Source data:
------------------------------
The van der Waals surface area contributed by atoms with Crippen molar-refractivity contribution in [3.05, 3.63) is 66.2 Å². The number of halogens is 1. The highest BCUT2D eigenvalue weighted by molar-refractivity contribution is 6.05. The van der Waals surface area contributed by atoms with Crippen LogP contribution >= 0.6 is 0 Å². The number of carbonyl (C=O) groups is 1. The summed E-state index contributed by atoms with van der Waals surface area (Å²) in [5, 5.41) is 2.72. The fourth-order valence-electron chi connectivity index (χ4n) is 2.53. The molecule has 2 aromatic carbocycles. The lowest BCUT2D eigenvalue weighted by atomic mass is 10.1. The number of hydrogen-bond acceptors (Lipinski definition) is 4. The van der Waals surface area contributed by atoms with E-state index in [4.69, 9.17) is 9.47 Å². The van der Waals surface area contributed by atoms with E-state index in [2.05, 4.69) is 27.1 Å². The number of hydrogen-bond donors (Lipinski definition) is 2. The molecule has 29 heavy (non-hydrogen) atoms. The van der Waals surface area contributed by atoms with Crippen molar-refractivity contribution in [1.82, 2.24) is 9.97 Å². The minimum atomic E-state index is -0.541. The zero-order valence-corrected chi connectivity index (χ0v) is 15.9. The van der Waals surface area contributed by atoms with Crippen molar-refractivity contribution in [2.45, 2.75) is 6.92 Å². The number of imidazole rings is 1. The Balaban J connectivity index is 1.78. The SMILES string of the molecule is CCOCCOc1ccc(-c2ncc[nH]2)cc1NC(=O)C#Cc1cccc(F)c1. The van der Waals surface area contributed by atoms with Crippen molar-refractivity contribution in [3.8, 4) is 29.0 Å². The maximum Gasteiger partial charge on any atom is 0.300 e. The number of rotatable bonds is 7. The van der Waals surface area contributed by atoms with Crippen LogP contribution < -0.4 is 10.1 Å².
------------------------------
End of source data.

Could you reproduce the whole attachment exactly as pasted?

The van der Waals surface area contributed by atoms with Crippen molar-refractivity contribution in [3.05, 3.63) is 66.2 Å². The number of halogens is 1. The highest BCUT2D eigenvalue weighted by molar-refractivity contribution is 6.05. The van der Waals surface area contributed by atoms with Crippen LogP contribution >= 0.6 is 0 Å². The number of carbonyl (C=O) groups is 1. The summed E-state index contributed by atoms with van der Waals surface area (Å²) in [5, 5.41) is 2.72. The fourth-order valence-electron chi connectivity index (χ4n) is 2.53. The molecule has 2 aromatic carbocycles. The lowest BCUT2D eigenvalue weighted by atomic mass is 10.1. The number of hydrogen-bond acceptors (Lipinski definition) is 4. The van der Waals surface area contributed by atoms with E-state index in [4.69, 9.17) is 9.47 Å². The van der Waals surface area contributed by atoms with E-state index in [2.05, 4.69) is 27.1 Å². The number of hydrogen-bond donors (Lipinski definition) is 2. The molecule has 29 heavy (non-hydrogen) atoms. The van der Waals surface area contributed by atoms with Crippen molar-refractivity contribution in [1.82, 2.24) is 9.97 Å². The minimum atomic E-state index is -0.541. The zero-order valence-corrected chi connectivity index (χ0v) is 15.9. The van der Waals surface area contributed by atoms with Crippen molar-refractivity contribution in [2.45, 2.75) is 6.92 Å². The number of imidazole rings is 1. The Balaban J connectivity index is 1.78. The SMILES string of the molecule is CCOCCOc1ccc(-c2ncc[nH]2)cc1NC(=O)C#Cc1cccc(F)c1. The van der Waals surface area contributed by atoms with Crippen molar-refractivity contribution in [3.8, 4) is 29.0 Å². The maximum Gasteiger partial charge on any atom is 0.300 e. The number of rotatable bonds is 7. The van der Waals surface area contributed by atoms with Crippen LogP contribution < -0.4 is 10.1 Å².